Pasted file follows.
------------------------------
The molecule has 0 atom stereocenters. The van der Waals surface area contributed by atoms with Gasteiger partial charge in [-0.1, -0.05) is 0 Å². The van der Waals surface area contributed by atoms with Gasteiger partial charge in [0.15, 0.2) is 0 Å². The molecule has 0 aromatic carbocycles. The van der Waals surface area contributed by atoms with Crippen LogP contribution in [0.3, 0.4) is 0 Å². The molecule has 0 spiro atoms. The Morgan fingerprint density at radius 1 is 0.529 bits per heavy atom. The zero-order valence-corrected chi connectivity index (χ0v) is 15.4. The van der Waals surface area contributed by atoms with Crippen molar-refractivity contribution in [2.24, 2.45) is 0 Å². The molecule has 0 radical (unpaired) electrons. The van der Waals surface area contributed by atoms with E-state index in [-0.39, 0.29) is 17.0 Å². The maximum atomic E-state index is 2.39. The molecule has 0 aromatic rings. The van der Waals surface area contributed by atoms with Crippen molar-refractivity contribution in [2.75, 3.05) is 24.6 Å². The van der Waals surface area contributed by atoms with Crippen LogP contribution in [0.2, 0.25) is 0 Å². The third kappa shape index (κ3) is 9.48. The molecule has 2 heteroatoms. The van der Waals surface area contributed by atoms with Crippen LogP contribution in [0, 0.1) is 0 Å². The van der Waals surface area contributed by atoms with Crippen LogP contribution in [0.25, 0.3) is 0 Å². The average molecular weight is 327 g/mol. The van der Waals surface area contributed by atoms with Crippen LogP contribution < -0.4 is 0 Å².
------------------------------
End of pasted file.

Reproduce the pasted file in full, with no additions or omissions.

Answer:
The molecule has 0 atom stereocenters. The van der Waals surface area contributed by atoms with Gasteiger partial charge in [-0.1, -0.05) is 0 Å². The van der Waals surface area contributed by atoms with Gasteiger partial charge in [0.15, 0.2) is 0 Å². The molecule has 0 aromatic carbocycles. The van der Waals surface area contributed by atoms with Crippen LogP contribution in [0.3, 0.4) is 0 Å². The molecule has 0 spiro atoms. The Morgan fingerprint density at radius 1 is 0.529 bits per heavy atom. The zero-order valence-corrected chi connectivity index (χ0v) is 15.4. The van der Waals surface area contributed by atoms with Crippen molar-refractivity contribution in [2.24, 2.45) is 0 Å². The molecule has 0 radical (unpaired) electrons. The van der Waals surface area contributed by atoms with E-state index in [-0.39, 0.29) is 17.0 Å². The maximum atomic E-state index is 2.39. The molecule has 0 aromatic rings. The van der Waals surface area contributed by atoms with Crippen molar-refractivity contribution in [2.75, 3.05) is 24.6 Å². The van der Waals surface area contributed by atoms with Crippen LogP contribution in [0.2, 0.25) is 0 Å². The third kappa shape index (κ3) is 9.48. The molecule has 2 heteroatoms. The van der Waals surface area contributed by atoms with Crippen LogP contribution in [0, 0.1) is 0 Å². The van der Waals surface area contributed by atoms with Crippen LogP contribution in [0.25, 0.3) is 0 Å². The average molecular weight is 327 g/mol. The van der Waals surface area contributed by atoms with Crippen LogP contribution < -0.4 is 0 Å².